Why Group Therapy is Great for Social Anxiety

December 4, 2013 Anthony D'Aconti

I remember my first experience with group therapy. While enrolled in a day program – the next step in the treatment process after a brief hospitalization – I reluctantly sat down with a therapist along with a handful of individuals also struggling with social anxiety disorder, among other mental health ailments.

Five days a week, the therapist reinforced the role of cognitive behavioral therapy - to help us change our thoughts and perceptions. (Social Anxiety Treatment) Among the most common statements shared with the group included “we are in a safe place now” and “how did that make you feel?”

Group therapy for social anxiety has numerous benefits over one-on-one therapy. Firsthand advice on the benefits of group therapy for social anxiety.But if there is one thing about group therapy that helped me the most – more than learning about social anxiety disorder and its accompanied coping strategies – it was simply that group therapy forced me to interact with others. As a person dealing with a debilitating fear of social situations, I certainly appreciated the opportunity to practice the art of human interaction. After only a few sessions, I noticed myself becoming more relaxed and better able to deal with the social anxiety disorder symptoms I struggled with the most.

Group Therapy vs. Individual Therapy for Social Anxiety

I also started to compare the benefits of group therapy with individual therapy. Meeting with a therapist in a one-on-one situation, I only talked about my social anxiety disorder. In group therapy, my greatest fear (social interaction) was right there in front of me. The difference for me was the ability to put social interaction into practice, rather than simply learn from a therapist how I could become better at it.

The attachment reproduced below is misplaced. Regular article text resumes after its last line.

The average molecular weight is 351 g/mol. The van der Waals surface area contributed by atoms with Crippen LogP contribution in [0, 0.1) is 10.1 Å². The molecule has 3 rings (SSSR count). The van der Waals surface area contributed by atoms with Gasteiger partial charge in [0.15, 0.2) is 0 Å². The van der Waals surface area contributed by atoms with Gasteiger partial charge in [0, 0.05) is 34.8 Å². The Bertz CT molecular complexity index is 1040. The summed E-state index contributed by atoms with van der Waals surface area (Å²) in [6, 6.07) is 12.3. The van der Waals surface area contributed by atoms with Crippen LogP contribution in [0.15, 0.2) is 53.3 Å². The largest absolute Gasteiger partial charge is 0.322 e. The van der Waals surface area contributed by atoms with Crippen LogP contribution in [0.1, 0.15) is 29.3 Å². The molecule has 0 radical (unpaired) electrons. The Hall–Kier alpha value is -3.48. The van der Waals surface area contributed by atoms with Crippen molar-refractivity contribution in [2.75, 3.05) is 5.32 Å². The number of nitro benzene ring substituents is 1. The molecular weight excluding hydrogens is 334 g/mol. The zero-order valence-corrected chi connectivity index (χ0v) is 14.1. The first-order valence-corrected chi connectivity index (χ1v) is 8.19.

The Cliches Are True!

There are plenty of cliché statements to ponder - such as “face your fears”, “practice makes perfect” or even “practice makes progress” – but these all seem totally relevant to my social anxiety. In group therapy, I gained a unique opportunity to test the social waters without diving in completely (for lack of a better analogy). While merely contemplating social interaction gave me more anxiety, practicing it gave me confidence. Confidence is something you can build upon. Anxiety is just something that builds inside of you.

The Comfort Factor

Finally, group therapy provided me the comfort I needed to open up about my social anxiety disorder. With a licensed therapist and group of fellow anxious introverts (as I like to call them) by your side, you learn pretty quickly that everyone in the room knows what you’re going through. This truly opens the doors to social interaction without any of the stigma, fear, intimidation and anxiety we tend to find in “normal” social situations.

Needless to say, I highly recommend group cognitive therapy for anyone with social anxiety disorder. I would love to hear about your own personal experience with group therapy and how it helped you better cope with social anxiety. As always, feel free to share your thoughts in the comments below.

More Social Anxiety Information

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APA Reference
D'Aconti, A. (2013, December 4). Why Group Therapy is Great for Social Anxiety, HealthyPlace. Retrieved on 2024, July 23 from

Author: Anthony D'Aconti

July, 22 2014 at 2:42 pm

would like to apply for holding groups with clients in recovery

In reply to by Anonymous (not verified)

July, 22 2014 at 4:47 pm

Hi lindawhite,
Thank you for coming to HealthyPlace/Anxiety-Schmanxiety. It's great that you are interested in groups for clients. Healthy Place, though, is a forum for information and discussion so is not a place where people can apply for such things. We don't have programs to apply for, but we do have community exchanges and articles providing information. Perhaps you might find this a good resource to pass along to your clients.

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